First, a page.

From the front material: The novel was born out of the author’s own original screenplay Tattoo Zoo, which was inspired by Captain Roger Hill and First Sergeant Tommy Scott and their Dog Company soldiers who were dishonored by a command that was morally corrupt or just fearful of hurting their careers, from silver oak leaves to stars.

Old Silk Road, Brandon Caro
Post Hill Press, 2015

An oddly charming or charmingly odd picaresque road novel about a long “CONOP” mission in Afghanistan, narrated by a surly drug-addicted junior-enlisted medic attached to an advisor unit, and authored by a former Navy corpsman who himself was attached to an advisor unit in Afghanistan (and who post-deployment battled addiction, as movingly recounted here). In addition to being an engaging story, Old Silk Road features one of the best titles and, for my money, the best cover of the many Iraq and Afghanistan novels I’ve read.

First line: The sun shone hard and the wind billowed in from the west the day I first killed a man.

Granola, MN: Love and War in a Nutty Little Town, Susanne Aspley
WTF Press, 2016

As the title of her novel suggests, Aspley, a Peace Corps veteran and an oft-deployed Army Reservist, aims for a madcap take on small-town life in the Midwest in which quote-unquote normal folkways are interrupted when an African-American Afghanistan veteran arrives on the scene. Succeeding nicely, Granola, MN dives deep below its light-hearted surface to explore several big issues—patriotism/militarism, race, PTSD, and Heartland drinking culture, for starters.

First line: What begins as an ordinary day, the way most days do in Granola, veers a little off course when the first customer, a young black man, walks into the hardware store.

The Chords of War: Inspired by a True Story of Love, War, and Rock ‘n’ Roll, Christopher Meeks and Samuel Gonzalez, Jr.
White Whisker Books, 2016

Based on the life of co-author Gonzalez, The Chords of War admirably tells the tale of an indie-rock musician who joins the military when his career falters, only to have his music take new shape in theater when he becomes a FOB rock-star. I blurbed The Chords of War (“….millennial-era men and women stalled between adolescence and adulthood.…”), so hey it’s got to be good, and if you don’t trust me, check out the cool trailer here.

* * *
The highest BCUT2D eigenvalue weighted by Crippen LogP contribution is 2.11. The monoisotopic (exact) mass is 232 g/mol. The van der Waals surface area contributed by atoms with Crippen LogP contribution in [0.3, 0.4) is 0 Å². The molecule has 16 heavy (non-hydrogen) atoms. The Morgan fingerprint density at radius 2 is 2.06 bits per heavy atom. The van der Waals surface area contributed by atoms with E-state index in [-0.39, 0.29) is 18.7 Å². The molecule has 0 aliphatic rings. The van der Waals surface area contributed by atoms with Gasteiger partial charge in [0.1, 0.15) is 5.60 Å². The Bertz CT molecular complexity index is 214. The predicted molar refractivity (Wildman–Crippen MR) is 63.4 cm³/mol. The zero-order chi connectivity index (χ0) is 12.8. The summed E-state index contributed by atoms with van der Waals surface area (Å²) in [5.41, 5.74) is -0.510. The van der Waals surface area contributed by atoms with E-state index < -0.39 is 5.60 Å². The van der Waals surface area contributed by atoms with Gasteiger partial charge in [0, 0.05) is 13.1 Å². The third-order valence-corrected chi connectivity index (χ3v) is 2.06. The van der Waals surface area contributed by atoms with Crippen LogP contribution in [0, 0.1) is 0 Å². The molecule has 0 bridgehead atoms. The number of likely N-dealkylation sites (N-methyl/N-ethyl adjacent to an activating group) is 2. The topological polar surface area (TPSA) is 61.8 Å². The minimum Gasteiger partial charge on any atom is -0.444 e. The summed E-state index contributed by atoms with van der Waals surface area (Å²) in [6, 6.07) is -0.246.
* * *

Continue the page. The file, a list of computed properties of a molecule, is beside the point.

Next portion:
First two lines: Music filled his mind. Specifically, seventeen-year-old Max Rivera dreamed of his last great gig with the Mad Suburbans.

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Four of the novels on my list portray young male fighting men: Crossing the Wire and Tattoo Zoo emit an old-school vibe—think, “I’ve been in the shit” Nam-style–while the Old Silk Road and The Chords of War protagonists (and their authors, too) exude a more twenty-first century sensibility, along the lines of the many “Terminal Lance” and “E4 Mafia” vets who dish out snark on Twitter. The other four novels usefully and entertainingly lift the lid on less-explored aspects of the war, from the domestic homefront to peacekeeping to humanitarian endeavors in-theater to fulsome portraits of the enemy “Other.” None of these novels shy away from extensive and graphic presentation of their characters’ romantic and sex lives and thoughts in-theater and out. Which is cool, because this department is one the Nortons and Random Houses of the world are shy about letting their war-and-military authors explore with much gusto. Or, maybe, it’s their authors themselves who are demure. In any case, love and sex are admittedly difficult to get right in war fiction—both too much and too little are problems—but the big houses tend to err on the side of caution while, based on the evidence of the titles presented here, the indies are much less inhibited.

In regard to music, I’ve always had a soft spot for small-label bands—punk, indie, underground, alternative, etc.—that constitute a rebuke to the aesthetically flaccid conventions of major-label pop and rock. The dynamic doesn’t quite work the same in the book-publishing business. I can’t quite work up the contempt for big-time houses and their favored authors that I generally possess for the makers and purveyors of corporate musical schlock. Nor can I unequivocally tout indie fiction as the home of real talent and true heart-and-soul overlooked by the suits and the masses. But something of that rock-n-roll spirit still burns within me, so kudos here to the authors I’ve named and all the authors who write at book-length for little recognition and small gain. If my short descriptions make the titles seem interesting to you, please search out and read them.

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A subcategory of the DIY and indie genre (at least in my mind) is war fiction published by university presses. Examples include Katey Schultz’s Flashes of War (2013), published by Apprentice-Loyola University, Maryland, and Hilary Plum’s they dragged them through the streets (2013), published by the University of Alabama Press. I like both very much, which makes me eager to read later this summer Caleb Cage’s Desert Mementos: Stories of Iraq and Nevada (2018), published by the University of Nevada Press. At some point I’d like to write more about this subgenre, but just in case I don’t, let this too-short paragraph be their tribute.